More Payton ploys: We wrote about plenty of Payton's motivational tactics last week. But he rolled out another one the day before the game that NBC talked about during the broadcast. Payton showed the team video clips of players like Drew Brees and Darren Sproles thriving in cold-weather games when they were in college, set to the tune of “Winter Wonderland.” And he even brought in dry ice for effect to help continue his week-long approach of embracing/mocking the “Saints can't win in the cold” story line.

Worth a click:
  • Lock in this page for all of's Saints-Seahawks content this week -- including the latest on rehabbing Seattle Seahawks receiver Percy Harvin. And follow Seahawks reporter Terry Blount on Twitter @TerryBlountESPN.
  • Over on the other side of the NFC bracket,'s Jeffri Chadiha reminds folks not to forget about Carolina Panthers quarterback Cam Newton.
  • ESPN's NFL draft blog took an early look at the NFC South's draft needs with some suggested prospect in this piece that requires Insider access. Insider
  • The Advocate's Gary Estwick wrote about Seahawks cornerback Richard Sherman's thoughts on Brees.
  • The Times-Picayune's Jeff Duncan had more on Shayne Graham's well-traveled road to the biggest kick of his career.
  • The weather didn't bother the Saints too much last week. But according to WWL TV in New Orleans, the forecast looks even more challenging this time around.
METAIRIE, La. – Safety Kenny Vaccaro and tight end Benjamin Watson were held out of practice again for the New Orleans Saints on Thursday as they recover from concussions, decreasing the chances that they will play Sunday against the San Francisco 49ers.

The outlook is better for the rest of the Saints’ roster, though. Linebacker Curtis Lofton (hamstring/ankle) and defensive lineman Akiem Hicks (back) returned to practice on a limited basis Thursday.

Tight end Jimmy Graham (toe/elbow) and defensive end Cameron Jordan (ankle) practiced on a limited basis for the second straight day. Everyone else practiced fully – including safeties Malcolm Jenkins (hamstring) and Roman Harper (knee) and defensive lineman Tyrunn Walker (knee).

Jenkins’ issue was previously listed as a knee injury, but he said Thursday that it has been a hamstring issue all along. He seems likely to play Sunday, since coach Sean Payton said the team went back and forth on whether to play Jenkins last week.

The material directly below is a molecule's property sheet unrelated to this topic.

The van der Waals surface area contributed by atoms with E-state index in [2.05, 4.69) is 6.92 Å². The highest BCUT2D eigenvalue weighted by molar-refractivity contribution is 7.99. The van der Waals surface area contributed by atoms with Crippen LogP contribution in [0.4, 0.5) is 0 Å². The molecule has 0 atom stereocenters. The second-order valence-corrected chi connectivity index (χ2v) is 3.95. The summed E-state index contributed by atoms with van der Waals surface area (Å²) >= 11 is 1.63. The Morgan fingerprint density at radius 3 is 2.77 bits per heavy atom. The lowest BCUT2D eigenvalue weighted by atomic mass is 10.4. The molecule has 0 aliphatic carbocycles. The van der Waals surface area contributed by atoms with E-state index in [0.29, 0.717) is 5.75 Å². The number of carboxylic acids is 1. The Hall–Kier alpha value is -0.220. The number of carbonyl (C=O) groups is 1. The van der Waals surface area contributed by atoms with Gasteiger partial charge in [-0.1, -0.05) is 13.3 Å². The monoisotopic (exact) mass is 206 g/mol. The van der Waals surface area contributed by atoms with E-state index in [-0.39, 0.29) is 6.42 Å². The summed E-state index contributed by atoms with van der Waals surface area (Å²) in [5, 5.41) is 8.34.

If both Jenkins and Harper are able to return, the Saints should have enough depth to make up for the loss of Vaccaro. They also have experienced backups in safeties Rafael Bush and Isa Abdul-Quddus and nickel/dime backs Corey White and Chris Carr.

Links: New Falcons stadium design OK'd

June, 19, 2013
Atlanta Falcons

The design concept for the new Falcons stadium was approved by the Georgia World Congress Center Board of Governors, Jay Adams of reports. "Our discussions and decisions have focused on creating an iconic asset for the city and state, a great game-day experience for our fans and attendees of other events that will be held in the new stadium, and a connection with the surrounding communities," Falcons President/CEO Rich McKay said. The new design concepts can be seen here.

Tight end Tony Gonzalez was chosen to be the 2013 Good Guy Award winner by the Professional Football Writers of America. The award is given annually to a player for his professionalism in helping pro football writers do their jobs.

The Falcons signed veteran tight end Colin Clohery and released tight end Anthony Miller, reports D. Orlando Ledbetter of the Atlanta Journal-Constitution.

Carolina Panthers

The News & Observer's Joseph Person lists five "pleasant surprises" from last week's minicamp.

Defensive tackle Linden Gaydosh -- a native of Peace River, Alberta, Canada -- was the No. 1 overall pick in the CFL draft. He dreamed of playing in the NFL, but teams showed little interest until the Panthers came calling, writes Bryan Strickland for the team's website. "I had nothing, nothing up until the Panthers contacted me. I was stunned, realizing that it was a reality. Then I realized quickly that I had to show them what I could do," Gaydosh said. "If this doesn't work out, I have a job playing professional football in Canada. Not many people get that opportunity to begin with, so I'm blessed in both worlds."

New Orleans Saints